Looking up, the traffic lights are content to be suspended only so near to the sky. A girl in a charcoal gray raincoat crosses the street, carrying a device in one hand and a purple umbrella in the other. He knows her. Or at least, he’d like to know her. But in this town, no one really knows anyone else. And he’s the invisible one. North Koertge. Yes. That’s his name, right? North Koertge, even more alone than the others, powerless without a device.
He’s finished work for the day, putting together plastic device styli in the garage, then packing them in boxes to ship them to the Corporation. Now he just has to mail them. As he walks into the vacant post office, he listens to his footsteps echo on the floor. He punches in the address and places the box on the conveyor belt. It travels slowly and silently, pushing through the black flap with a soft hush. A green light flashes to let him know the post office has received it. He supposes there are more silent people working behind the flap.
On his way out he stops in front of a display of devices. He puts his hand in front of his face, covering one of them. He imagines holding the device, its light but heavy smoothness in his palm, so warm and comforting, like a beautiful, shiny mug of hot chocolate. How easy everything could be, to be like them, to not have to see the desolate place this town has become since the Corporation brought devices here. But then he looks at his hand. His hand is not like the others’. Their hands are sleek and their fingertips thin, perfect for handling the devices. His hands are large, with wide, square fingertips that would fumble or break one of the small things. He continues out the door into the cloudy day, breathes in the salty, wet, ocean-town air.
Here, no one ever talks. No one has said a word for years, since long before he was born. They think they don’t need to talk. With their devices, they can tap out messages to another person. They don’t know who they’re writing to, it could be someone beside them. But no one speaks. The only sound here is the whirring, the vibrating that fills the air. They probably don’t even notice it, but he knows it comes from the devices.
He tried to talk once. He had spent months figuring out the sounds that the letters made. He found an old disc inside a big device, at a garage sale in a nearby town, and listened to the words people had said once. But when he proudly showed off his new skills to his parents, they just looked at him, startled, and then went on tapping on their devices. Since then, he’s still been practicing speaking in secret.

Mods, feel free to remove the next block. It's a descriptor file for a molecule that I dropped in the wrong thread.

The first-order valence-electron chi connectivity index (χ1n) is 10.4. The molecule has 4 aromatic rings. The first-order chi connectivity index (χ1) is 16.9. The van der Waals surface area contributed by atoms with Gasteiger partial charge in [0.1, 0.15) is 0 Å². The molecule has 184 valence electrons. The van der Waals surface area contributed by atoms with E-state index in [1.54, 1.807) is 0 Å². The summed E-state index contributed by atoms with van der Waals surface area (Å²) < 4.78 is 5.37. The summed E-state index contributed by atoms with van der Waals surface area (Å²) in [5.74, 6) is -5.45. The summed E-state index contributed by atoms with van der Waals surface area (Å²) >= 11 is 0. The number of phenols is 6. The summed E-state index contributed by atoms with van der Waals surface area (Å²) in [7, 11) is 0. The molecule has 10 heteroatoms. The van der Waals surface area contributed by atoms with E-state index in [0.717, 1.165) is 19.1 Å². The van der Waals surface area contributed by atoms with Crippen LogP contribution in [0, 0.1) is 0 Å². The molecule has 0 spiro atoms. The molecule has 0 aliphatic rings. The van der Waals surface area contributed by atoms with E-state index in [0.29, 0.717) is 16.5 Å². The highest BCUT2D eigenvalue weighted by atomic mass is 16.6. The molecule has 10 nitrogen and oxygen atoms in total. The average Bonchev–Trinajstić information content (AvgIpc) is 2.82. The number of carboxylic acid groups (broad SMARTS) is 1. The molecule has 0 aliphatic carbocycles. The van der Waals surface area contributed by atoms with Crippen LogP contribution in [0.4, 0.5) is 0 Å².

As he sits on a rock by the sea, waves lap quietly at the beach, the ocean too powerful to be restrained by the February ice. Even here everything is silent. Apart from the gentle rocking of the water, nothing moves. Even the leaves are perfectly still, as if they were wrought of thinly sliced granite.
A flutter of feathers breaks the perfect stillness the world had been building, like a glass castle, and the water seems to begin moving again, splashing the rock he is sitting on.
An bird hops onto the rock facing him and looks him in the eye. He squeezes his eyes and focuses on his throat. “Huuh … hue … hey,” he says to the bird. It looks proud of him. “Whuu … whaa … what’s it like t- to fly?” he asks it suddenly. The albatross looks back at him. I’m talking to a bird. I really am insane. But there’s no one else to talk to.
“C-can you talk?” The bird squawks at him, then hops off the rock and takes flight, as abruptly as it landed. The birds is a beautiful black paper cut-out against the sky, shattering the silence. As it calls, the sky is suddenly split apart by birds. One bird with all the power to summon the others. And all it did was speak. He stands on his rock and shouts with them. “Fly!”
He runs back into town and sees the girl in the charcoal gray raincoat. She’s sitting on a green park bench, her hands tapping a device in her lap and her purple umbrella folded beside her. He sits down next to her but she doesn’t seem to register. “Hi,” he says, with effort. She doesn’t look up from her device. He wants to retreat again, forget again.
No. “Hi,” he says again, this time covering the device and her small, thin, tapping hand with his own large one. For a moment she just stares at her lap, unable to understand. Then, slowly, she raises small hazel eyes towards his brown ones.
“What’s your name?” he asks her, and her small eyes flutter wider. She rubs her ears, ears that have never heard words. Gently lifting his hand to reveal the device, he finds the keyboard. Slowly, his wide finger types, “W h a t i s y o u r n a m e ?” Her eyes light up. Letters on a screen – this is a language she can understand. Almost faster than the light flickering up at them, she types, “Rivka.”
“Rivka,” he says, the sound like the ocean splashing against a rock. “I’m North. Like the direction?” He laughs and gestures to the right of them. Her mouth forms an “o.” And the o becomes a sound. Then she laughs, the sound as clear and pure as the small patch of blue sky above where they sit. “North,” she says slowly, as the device slides out of her lap like melted ice from the eaves of a house in the spring, and shatters on the ground with the loudest sound either has ever heard. “North.”